Donovan Stanberry travels back in time with book launch today | News

Less than three years after stepping down as Director of Accounting at the Department of Agriculture, University of the West Indies Campus Registrar Mona, Dr. Donovan Stanberry, will today take a virtual trip back in time, with the launch of his book, How trade liberalization affects a sugar-dependent community in Jamaica: global action, local impact.

The book, a spin-off of Stanberry’s doctoral dissertation he defended in 2017, which examined the social and environmental impacts of the government’s adaptation strategy for the sugar industry on the sugar-dependent zone from Monymusk, is informed by the insight of a boy from Vere who grew up in the sugarcane belt and observed firsthand the stratification that occurred and how it played out in terms of defining relationships social in the wider community of Clarendon, beyond the cane fields, the factory and the farm.

Stanberry’s plot of an entire community’s reliance on this one industry would go a long way to fueling his interest in the lure of sugarcane, and as fate would have it, his career gave him a seat in the at the forefront of geopolitics that would redefine the role of sugar in Jamaica and reshape its grip on the local economy.

“As an agricultural economist by training, I have always been struck by the fact that we have always tended to look at things from a macroeconomic point of view. We always talked about employment, the failure of divestment, the impact on gross domestic production and those kinds of macro statistics, but rarely did anyone zoom in on those statistics and wonder what they mean in the life of an ordinary person? ” he said the gleaner ahead of today’s launch.

The irony for Stanberry is that Jamaica knew the sugar drop was coming, long before it happened, but still failed to prepare for life after. The high unemployment rate and other negative impacts left by the loss of our preferential access to the European market seemed to have caught the local authorities off guard.

“It not only caused the collapse of local production, but also devastated entire sugar-dependent communities,” lamented the former official.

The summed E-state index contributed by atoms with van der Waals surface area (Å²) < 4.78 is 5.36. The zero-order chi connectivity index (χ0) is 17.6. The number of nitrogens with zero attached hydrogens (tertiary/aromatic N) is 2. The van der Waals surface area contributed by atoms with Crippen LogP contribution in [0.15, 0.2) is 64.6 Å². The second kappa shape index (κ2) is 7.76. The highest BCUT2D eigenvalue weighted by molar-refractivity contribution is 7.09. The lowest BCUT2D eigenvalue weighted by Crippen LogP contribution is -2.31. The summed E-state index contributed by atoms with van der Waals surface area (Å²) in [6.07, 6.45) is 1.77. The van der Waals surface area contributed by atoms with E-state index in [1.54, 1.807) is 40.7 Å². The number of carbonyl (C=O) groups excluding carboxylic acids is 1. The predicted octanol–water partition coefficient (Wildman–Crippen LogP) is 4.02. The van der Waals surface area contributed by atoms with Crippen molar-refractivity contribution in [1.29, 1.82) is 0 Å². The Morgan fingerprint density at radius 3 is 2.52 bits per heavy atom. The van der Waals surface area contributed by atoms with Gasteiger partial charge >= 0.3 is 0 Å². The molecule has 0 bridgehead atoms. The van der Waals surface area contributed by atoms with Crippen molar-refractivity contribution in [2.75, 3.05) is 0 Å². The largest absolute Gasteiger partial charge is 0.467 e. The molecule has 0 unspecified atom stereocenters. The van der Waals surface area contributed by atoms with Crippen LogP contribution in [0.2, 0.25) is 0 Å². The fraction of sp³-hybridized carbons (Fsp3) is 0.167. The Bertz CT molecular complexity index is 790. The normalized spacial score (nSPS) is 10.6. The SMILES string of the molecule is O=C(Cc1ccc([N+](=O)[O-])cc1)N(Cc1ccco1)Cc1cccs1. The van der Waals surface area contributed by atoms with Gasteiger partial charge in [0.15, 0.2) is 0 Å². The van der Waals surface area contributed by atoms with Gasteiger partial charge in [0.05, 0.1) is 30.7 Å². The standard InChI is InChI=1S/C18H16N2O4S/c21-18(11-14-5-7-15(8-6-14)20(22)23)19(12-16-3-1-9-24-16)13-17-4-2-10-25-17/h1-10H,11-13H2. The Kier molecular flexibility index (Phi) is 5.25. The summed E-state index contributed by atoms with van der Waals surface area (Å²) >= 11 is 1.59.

Devastating impact

As it focuses on the area from Monymusk to Clarendon, the devastating impact of the fallout is replicated in North Trelawny, and is blamed for the ongoing crime surge in Westmoreland and the devastating grip that poverty had over the parish of St Thomas, since Sugar lost his place as king.

The book clearly shows the lack of vision of successive political administrations which have failed to put in place significant measures of diversification, and the author makes a very strong case of the lack of imagination of our leaders.

Using case studies of countries of similar size and profile to Jamaica, such as Mauritius and Belize, which faced the same set of circumstances – loss of preferential treatment and communities that were almost totally dependent on the sugarcane, Stanberry shows that they were able to reform and restructure their economies around sugarcane by exploiting its versatility.

“In addition to sugar, the cane also gives alcohol, as well as bagasse which, in addition to making a preformed plank, can also be burned to produce electricity. So there are other products that can come from sugar and they have been able to do that and build a strong industry that will survive the changes in the European market,” he said. the gleaner.

Along with identifying mistakes and mishaps of the past, Stanberry also offers some recommendations for reviving sugar, but highlights some glaring missed opportunities as well as misplaced priorities.

For example, he notes that while traveling along Highway 2000 south of Clarendon, one cannot help but notice the nearly 40,000 acres of former sugar land that has been washed away. Stanberry points out that there aren’t many cultures that can easily replace sugar.

“If you plant 40 acres of tomatoes, which is only one percent of those plots, in three months when the tomatoes come in, you’ll have a glut because our market is small and can’t absorb that much. So we have to deal with some kind of export crop or crops that can feed industry, like orchard crops that can go into juice making.

To know more about How trade liberalization affects a sugar-dependent community in Jamaica: global action, local impact from an insider, be at The Undercroft, UWI, Mona, today at 5:30 p.m.

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